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In The News

Russia May Allow Over-40s To Enlist, North Korea Refuses COVID Help, Mercedes Record

​Ukrainian protestors stand at Brandenburg Gate in Berlin to mark Vyshyvanka Day

Ukrainian protestors stand at Brandenburg Gate in Berlin to mark Vyshyvanka Day, an International day to celebrate Ukrainian heritage and traditions

Lisa Berdet, Lila Paulou and Bertrand Hauger.

👋 Guten Tag!*

Welcome to Friday, where Russia intensifies shelling in eastern Ukraine, Biden lands in South Korea, and a Mercedes becomes the most expensive car ever sold. Meanwhile, for German daily die Welt, Cosima Lutz explores the sizzling question of the skyrocketing price of cooking oils.



This is our daily newsletter Worldcrunch Today, a rapid tour of the news of the day from the world's best journalism sources, regardless of language or geography.

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• Russia ready to step up attacks in Donbas: The British Ministry of Defence said Friday that more Russian troops are likely to be deployed to Donbas, while Ukrainian President Volodymyr Zelensky warned that the war is reaching its “bloodiest” phase. The Russian parliament also announced on Friday that it would consider a bill to allow Russians over 40 and foreigners over 30 to enlist in the military.

• New video evidence of war crimes in Bucha:The New York Times conducted a week-long investigation that pieced together witness testimony, exclusive video footage of Russian soldiers leading a group of Ukrainian captives to a courtyard in the city of Bucha to find conclusive evidence of cold-blooded executions of civilians, and possible war crimes.

— Read all the latest at War in Ukraine, Day 86

Joe Biden begins Asia tour in South Korea: U.S. President Joe Biden has arrived this morning in South Korea, where he is set to begin a diplomatic tour of Asian countries. Biden aims to strengthen U.S. influence in the region over China and Russia, and to launch the Indo-Pacific Economic Framework.

• North Korea shuns international COVID help: As North Korea reports more than 2.2 million cases amid its first COVID outbreak, Pyongyang has not responded to offers of help by the U.S., South Korea and UNICEF. The country has repeatedly declined to accept coronavirus vaccines from the international community.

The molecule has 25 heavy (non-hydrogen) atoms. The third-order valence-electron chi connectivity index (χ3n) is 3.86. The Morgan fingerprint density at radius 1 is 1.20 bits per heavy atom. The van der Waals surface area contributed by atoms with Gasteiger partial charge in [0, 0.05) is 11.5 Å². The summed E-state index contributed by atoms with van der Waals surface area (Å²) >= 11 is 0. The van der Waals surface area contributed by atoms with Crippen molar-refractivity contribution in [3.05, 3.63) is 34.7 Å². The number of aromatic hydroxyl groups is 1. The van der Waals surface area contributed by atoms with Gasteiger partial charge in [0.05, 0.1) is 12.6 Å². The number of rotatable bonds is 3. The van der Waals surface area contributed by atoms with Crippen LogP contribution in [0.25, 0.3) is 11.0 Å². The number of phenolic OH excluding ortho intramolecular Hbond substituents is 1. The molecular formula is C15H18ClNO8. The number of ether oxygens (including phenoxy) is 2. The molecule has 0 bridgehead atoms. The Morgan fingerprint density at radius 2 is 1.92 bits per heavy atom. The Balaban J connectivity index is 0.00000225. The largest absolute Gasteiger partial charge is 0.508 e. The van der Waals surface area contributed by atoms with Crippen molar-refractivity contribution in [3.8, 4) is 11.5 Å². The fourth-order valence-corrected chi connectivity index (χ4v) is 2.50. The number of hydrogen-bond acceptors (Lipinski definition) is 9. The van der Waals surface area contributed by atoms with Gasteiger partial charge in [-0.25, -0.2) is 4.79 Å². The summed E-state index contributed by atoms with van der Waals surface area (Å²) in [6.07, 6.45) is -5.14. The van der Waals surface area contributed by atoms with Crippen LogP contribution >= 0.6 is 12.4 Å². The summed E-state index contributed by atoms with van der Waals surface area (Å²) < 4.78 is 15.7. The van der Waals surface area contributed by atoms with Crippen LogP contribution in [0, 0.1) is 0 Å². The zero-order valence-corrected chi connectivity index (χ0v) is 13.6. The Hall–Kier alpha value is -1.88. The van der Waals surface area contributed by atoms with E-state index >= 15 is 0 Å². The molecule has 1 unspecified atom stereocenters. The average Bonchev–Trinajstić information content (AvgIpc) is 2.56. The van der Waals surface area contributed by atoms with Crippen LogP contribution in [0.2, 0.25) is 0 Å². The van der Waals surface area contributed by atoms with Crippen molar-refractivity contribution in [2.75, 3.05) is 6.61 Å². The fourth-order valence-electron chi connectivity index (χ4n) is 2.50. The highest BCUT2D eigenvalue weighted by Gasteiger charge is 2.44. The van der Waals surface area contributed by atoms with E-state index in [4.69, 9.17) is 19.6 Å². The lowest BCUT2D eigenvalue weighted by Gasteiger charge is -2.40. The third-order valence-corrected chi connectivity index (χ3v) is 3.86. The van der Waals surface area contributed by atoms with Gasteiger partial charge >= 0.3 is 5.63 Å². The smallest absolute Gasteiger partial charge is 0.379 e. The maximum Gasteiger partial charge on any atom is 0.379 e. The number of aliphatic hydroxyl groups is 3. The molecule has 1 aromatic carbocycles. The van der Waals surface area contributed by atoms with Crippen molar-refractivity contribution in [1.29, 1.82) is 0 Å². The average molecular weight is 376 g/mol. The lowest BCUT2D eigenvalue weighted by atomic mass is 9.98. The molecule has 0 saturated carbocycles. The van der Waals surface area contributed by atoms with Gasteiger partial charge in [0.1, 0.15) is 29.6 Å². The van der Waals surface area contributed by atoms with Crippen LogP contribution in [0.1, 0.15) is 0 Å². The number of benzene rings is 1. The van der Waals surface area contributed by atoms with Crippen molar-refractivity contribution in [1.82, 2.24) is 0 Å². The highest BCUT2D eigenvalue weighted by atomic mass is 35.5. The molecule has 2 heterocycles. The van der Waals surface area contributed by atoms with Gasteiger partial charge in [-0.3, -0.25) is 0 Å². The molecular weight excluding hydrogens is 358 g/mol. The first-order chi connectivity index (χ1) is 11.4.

• First case of monkeypox confirmed in France: French health authorities have confirmed a first case of monkeypox in the Paris region. More than 30 cases have been reported by countries in Europe and Northern America, among which Spain, Sweden, the UK, Portugal, the U.S. and Canada.

• Israeli lawmaker resigns, condemns “harassment” of Palestinians: Ghaida Rinawie Zoabi, an Arab-Israeli lawmaker, has resigned from the ruling coalition, making the government lose its parliamentary majority. She accused the leaders of harassing Palestinians and condemned the violent police intervention during the funeral of journalist Shireen Abu Akleh.

• Rihanna and ASAP Rocky welcome baby boy: Sources have confirmed the birth of singer Rihanna and rapper ASAP Rocky’s first child, a baby boy born on May 13. No word yet on the name, which should come as soon as possible. Also, no more showing off mama’s baby bump in fabulous maternity fashion.


Greek daily Kathimerini mourns the passing of composer Vangelis Odysseas Papathanassiou, who died yesterday at age 79. Known simply as “Vangelis”, he had received an Academy Award for his score on Hugh Hudson’s 1981 “Chariots of Fire” before penning the soundtrack to “Blade Runner”.


135 million euros

Germany’s Mercedes-Benz announced it had sold a rare 1955 SLR Coupe to a private owner for 135 million euros (or $142 million) at auction, making it the most expensive car ever sold. The record was previously held by a 1962 Ferrari 250 GTO, which sold for €45 million in 2018.


Fried And Drizzled: Soaring Cooking Oil Prices Spark New Ethical Questions

The price of cooking oils and fats has gone up dramatically. Indonesia has even banned exports of palm oil. Suddenly, what type of oil we use — and how — has become an important question, reports Cosima Lutz in German daily Die Welt.

🛒 As long as there is enough cooking oil on supermarket shelves, discerning chefs make their choice based on taste, healthiness and environmental impact. Now, concerns around production, prices and health implications mean that, more than ever before, the choice of cooking oil is taking on a moral dimension. But empty supermarket shelves raise the question of how people can cook and eat without oil. According to the German Federal Statistical Office, the price of cooking fats and oils has gone up by 27.3% since last year. There are many reasons for this: supply problems caused by the pandemic, bad harvests, and Russia’s war on Ukraine, which has affected shipping routes and stockpiling.